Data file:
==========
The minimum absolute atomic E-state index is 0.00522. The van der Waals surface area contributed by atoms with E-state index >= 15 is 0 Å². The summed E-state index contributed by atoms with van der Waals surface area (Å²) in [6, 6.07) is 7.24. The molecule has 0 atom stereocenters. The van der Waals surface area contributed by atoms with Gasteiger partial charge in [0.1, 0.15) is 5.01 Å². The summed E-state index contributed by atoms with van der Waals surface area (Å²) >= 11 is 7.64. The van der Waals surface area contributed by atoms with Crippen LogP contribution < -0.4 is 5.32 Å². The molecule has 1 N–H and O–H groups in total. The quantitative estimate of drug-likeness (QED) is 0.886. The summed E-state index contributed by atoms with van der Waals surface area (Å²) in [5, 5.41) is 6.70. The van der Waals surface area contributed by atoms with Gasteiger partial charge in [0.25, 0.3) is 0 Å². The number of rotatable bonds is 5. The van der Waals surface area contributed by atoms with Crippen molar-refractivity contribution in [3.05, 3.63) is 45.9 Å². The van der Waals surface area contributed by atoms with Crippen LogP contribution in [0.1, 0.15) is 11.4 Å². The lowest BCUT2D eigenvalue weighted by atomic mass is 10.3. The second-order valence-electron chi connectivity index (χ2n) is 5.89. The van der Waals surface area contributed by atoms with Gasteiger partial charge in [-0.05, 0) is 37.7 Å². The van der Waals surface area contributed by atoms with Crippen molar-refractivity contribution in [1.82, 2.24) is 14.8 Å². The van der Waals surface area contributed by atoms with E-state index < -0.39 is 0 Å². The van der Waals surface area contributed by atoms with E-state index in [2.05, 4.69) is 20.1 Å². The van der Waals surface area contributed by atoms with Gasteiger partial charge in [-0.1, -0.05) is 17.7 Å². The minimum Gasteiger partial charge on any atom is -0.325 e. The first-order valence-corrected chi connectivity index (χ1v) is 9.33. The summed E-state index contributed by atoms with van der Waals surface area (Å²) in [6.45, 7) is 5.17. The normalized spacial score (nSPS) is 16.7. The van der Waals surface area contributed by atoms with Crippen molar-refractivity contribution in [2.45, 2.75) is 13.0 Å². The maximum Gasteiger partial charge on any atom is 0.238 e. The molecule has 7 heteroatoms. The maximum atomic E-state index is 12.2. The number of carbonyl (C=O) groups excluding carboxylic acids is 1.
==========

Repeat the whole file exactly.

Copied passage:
The minimum absolute atomic E-state index is 0.00522. The van der Waals surface area contributed by atoms with E-state index >= 15 is 0 Å². The summed E-state index contributed by atoms with van der Waals surface area (Å²) in [6, 6.07) is 7.24. The molecule has 0 atom stereocenters. The van der Waals surface area contributed by atoms with Gasteiger partial charge in [0.1, 0.15) is 5.01 Å². The summed E-state index contributed by atoms with van der Waals surface area (Å²) >= 11 is 7.64. The van der Waals surface area contributed by atoms with Crippen LogP contribution < -0.4 is 5.32 Å². The molecule has 1 N–H and O–H groups in total. The quantitative estimate of drug-likeness (QED) is 0.886. The summed E-state index contributed by atoms with van der Waals surface area (Å²) in [5, 5.41) is 6.70. The van der Waals surface area contributed by atoms with Gasteiger partial charge in [0.25, 0.3) is 0 Å². The number of rotatable bonds is 5. The van der Waals surface area contributed by atoms with Crippen molar-refractivity contribution in [3.05, 3.63) is 45.9 Å². The van der Waals surface area contributed by atoms with Crippen LogP contribution in [0.1, 0.15) is 11.4 Å². The lowest BCUT2D eigenvalue weighted by atomic mass is 10.3. The second-order valence-electron chi connectivity index (χ2n) is 5.89. The van der Waals surface area contributed by atoms with Gasteiger partial charge in [-0.05, 0) is 37.7 Å². The van der Waals surface area contributed by atoms with Crippen molar-refractivity contribution in [1.82, 2.24) is 14.8 Å². The van der Waals surface area contributed by atoms with E-state index < -0.39 is 0 Å². The van der Waals surface area contributed by atoms with E-state index in [2.05, 4.69) is 20.1 Å². The van der Waals surface area contributed by atoms with Gasteiger partial charge in [-0.1, -0.05) is 17.7 Å². The minimum Gasteiger partial charge on any atom is -0.325 e. The first-order valence-corrected chi connectivity index (χ1v) is 9.33. The summed E-state index contributed by atoms with van der Waals surface area (Å²) in [6.45, 7) is 5.17. The normalized spacial score (nSPS) is 16.7. The van der Waals surface area contributed by atoms with Crippen molar-refractivity contribution in [2.45, 2.75) is 13.0 Å². The maximum Gasteiger partial charge on any atom is 0.238 e. The molecule has 7 heteroatoms. The maximum atomic E-state index is 12.2. The number of carbonyl (C=O) groups excluding carboxylic acids is 1.